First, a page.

During dinner, everyone laughed and ate as usual. From the front, the chemistry teacher looked clean, handsome, and kind. He spun the lazy Susan, leaned over to place morsels of fish on my mother’s and aunt’s plates. No one else seemed to notice anything wrong with his neck.
When we got back to our apartment I watered the irises. The dark window reflection showed the top of my head, the overhead lamp, the steel cabinet handles. I looked down from the window and back at the counter. Along the stems of the irises a hundred eyes blinked open.
I dropped the watering pot and covered my eyes. Spilled water dribbled over the floor, wetting my socks.
Then I removed my hand and looked again. The eyes on the flower stems blinked occasionally, some of them looking at me, others looking away. There were so many tiny eyes, it should have been disgusting, but my body didn’t react with fear, I didn’t tremble or feel nausea.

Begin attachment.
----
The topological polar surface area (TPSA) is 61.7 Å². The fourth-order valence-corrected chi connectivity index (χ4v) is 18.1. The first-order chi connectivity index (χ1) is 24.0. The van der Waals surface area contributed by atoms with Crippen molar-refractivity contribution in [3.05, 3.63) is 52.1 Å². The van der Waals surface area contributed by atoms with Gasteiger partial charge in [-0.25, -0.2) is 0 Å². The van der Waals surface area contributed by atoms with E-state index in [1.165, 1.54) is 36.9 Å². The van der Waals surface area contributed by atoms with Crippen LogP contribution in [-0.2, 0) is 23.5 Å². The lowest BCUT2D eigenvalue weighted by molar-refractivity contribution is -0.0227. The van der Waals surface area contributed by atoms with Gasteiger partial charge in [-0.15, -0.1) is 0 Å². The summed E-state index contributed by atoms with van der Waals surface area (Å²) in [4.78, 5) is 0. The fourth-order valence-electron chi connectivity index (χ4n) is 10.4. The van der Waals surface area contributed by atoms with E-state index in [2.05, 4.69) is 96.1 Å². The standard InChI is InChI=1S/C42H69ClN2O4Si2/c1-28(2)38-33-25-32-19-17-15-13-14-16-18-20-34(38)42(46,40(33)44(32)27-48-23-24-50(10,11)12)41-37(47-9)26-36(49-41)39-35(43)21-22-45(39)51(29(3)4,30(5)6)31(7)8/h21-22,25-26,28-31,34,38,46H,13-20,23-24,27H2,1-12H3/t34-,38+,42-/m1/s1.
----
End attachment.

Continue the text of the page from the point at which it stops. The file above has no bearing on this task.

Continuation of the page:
I closed my eyes and gingerly reached out to touch the flowers. I didn’t feel anything out of the ordinary. The smoothness of the stem, the velvety texture of the petal, they all felt the same as any unremarkable fresh flower. My thumb and index finger found one petal, and I crushed it between them.
When I opened my eyes, there was a soft white smear on my fingertips. But the eyes on the stems of the living flowers still blinked slowly, unchanged, some looking at me and some not looking at me. They had the same tattoo-like quality as the tongue on the chemistry teacher’s neck.
I threw the crumpled petal away, went into the bathroom, and washed the makeup off. What was happening? What was going on? My face floated up before me—bright-eyed and pretty, prettier than before. My eyes were definitely bigger, and I knew instinctively that I, too, was now someone who could see things without being told.
From Let’s Go Let’s Go Let’s Go by Cleo Qian. Published with permission from Tin House. Copyright (c) 2023 by Cleo Qian.